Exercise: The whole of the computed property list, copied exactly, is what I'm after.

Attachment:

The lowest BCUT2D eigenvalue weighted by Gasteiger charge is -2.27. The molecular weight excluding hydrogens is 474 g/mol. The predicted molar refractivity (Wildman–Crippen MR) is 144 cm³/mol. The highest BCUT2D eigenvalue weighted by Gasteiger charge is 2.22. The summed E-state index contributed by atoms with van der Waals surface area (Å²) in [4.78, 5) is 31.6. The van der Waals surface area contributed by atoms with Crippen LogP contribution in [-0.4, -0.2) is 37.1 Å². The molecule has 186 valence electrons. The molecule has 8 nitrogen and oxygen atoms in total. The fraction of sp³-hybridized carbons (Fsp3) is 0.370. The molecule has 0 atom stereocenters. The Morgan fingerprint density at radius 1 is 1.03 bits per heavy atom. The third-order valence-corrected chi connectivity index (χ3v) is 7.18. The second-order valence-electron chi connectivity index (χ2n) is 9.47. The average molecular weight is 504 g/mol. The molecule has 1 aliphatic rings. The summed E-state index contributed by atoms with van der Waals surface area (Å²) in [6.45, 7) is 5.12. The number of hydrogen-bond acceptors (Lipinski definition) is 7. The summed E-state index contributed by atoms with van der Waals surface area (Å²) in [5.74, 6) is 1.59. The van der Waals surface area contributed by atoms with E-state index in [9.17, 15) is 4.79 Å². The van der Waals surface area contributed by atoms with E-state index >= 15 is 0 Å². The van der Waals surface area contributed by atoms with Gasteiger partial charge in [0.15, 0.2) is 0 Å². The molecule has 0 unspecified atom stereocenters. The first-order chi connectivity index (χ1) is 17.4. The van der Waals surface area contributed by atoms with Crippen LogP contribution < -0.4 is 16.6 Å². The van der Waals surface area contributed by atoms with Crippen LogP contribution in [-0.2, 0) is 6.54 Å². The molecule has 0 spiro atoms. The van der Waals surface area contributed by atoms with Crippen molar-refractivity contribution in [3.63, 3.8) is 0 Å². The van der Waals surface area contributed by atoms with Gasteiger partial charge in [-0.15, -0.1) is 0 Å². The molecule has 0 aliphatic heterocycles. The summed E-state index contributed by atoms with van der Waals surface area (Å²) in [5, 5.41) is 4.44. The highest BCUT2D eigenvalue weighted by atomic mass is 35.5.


The lowest BCUT2D eigenvalue weighted by Gasteiger charge is -2.27. The molecular weight excluding hydrogens is 474 g/mol. The predicted molar refractivity (Wildman–Crippen MR) is 144 cm³/mol. The highest BCUT2D eigenvalue weighted by Gasteiger charge is 2.22. The summed E-state index contributed by atoms with van der Waals surface area (Å²) in [4.78, 5) is 31.6. The van der Waals surface area contributed by atoms with Crippen LogP contribution in [-0.4, -0.2) is 37.1 Å². The molecule has 186 valence electrons. The molecule has 8 nitrogen and oxygen atoms in total. The fraction of sp³-hybridized carbons (Fsp3) is 0.370. The molecule has 0 atom stereocenters. The Morgan fingerprint density at radius 1 is 1.03 bits per heavy atom. The third-order valence-corrected chi connectivity index (χ3v) is 7.18. The second-order valence-electron chi connectivity index (χ2n) is 9.47. The average molecular weight is 504 g/mol. The molecule has 1 aliphatic rings. The summed E-state index contributed by atoms with van der Waals surface area (Å²) in [6.45, 7) is 5.12. The number of hydrogen-bond acceptors (Lipinski definition) is 7. The summed E-state index contributed by atoms with van der Waals surface area (Å²) in [5.74, 6) is 1.59. The van der Waals surface area contributed by atoms with E-state index in [9.17, 15) is 4.79 Å². The van der Waals surface area contributed by atoms with E-state index >= 15 is 0 Å². The van der Waals surface area contributed by atoms with Gasteiger partial charge in [0.15, 0.2) is 0 Å². The molecule has 0 unspecified atom stereocenters. The first-order chi connectivity index (χ1) is 17.4. The van der Waals surface area contributed by atoms with Crippen LogP contribution < -0.4 is 16.6 Å². The van der Waals surface area contributed by atoms with Crippen LogP contribution in [-0.2, 0) is 6.54 Å². The molecule has 0 spiro atoms. The van der Waals surface area contributed by atoms with Crippen molar-refractivity contribution in [3.63, 3.8) is 0 Å². The van der Waals surface area contributed by atoms with Gasteiger partial charge in [-0.15, -0.1) is 0 Å². The molecule has 0 aliphatic heterocycles. The summed E-state index contributed by atoms with van der Waals surface area (Å²) in [5, 5.41) is 4.44. The highest BCUT2D eigenvalue weighted by atomic mass is 35.5.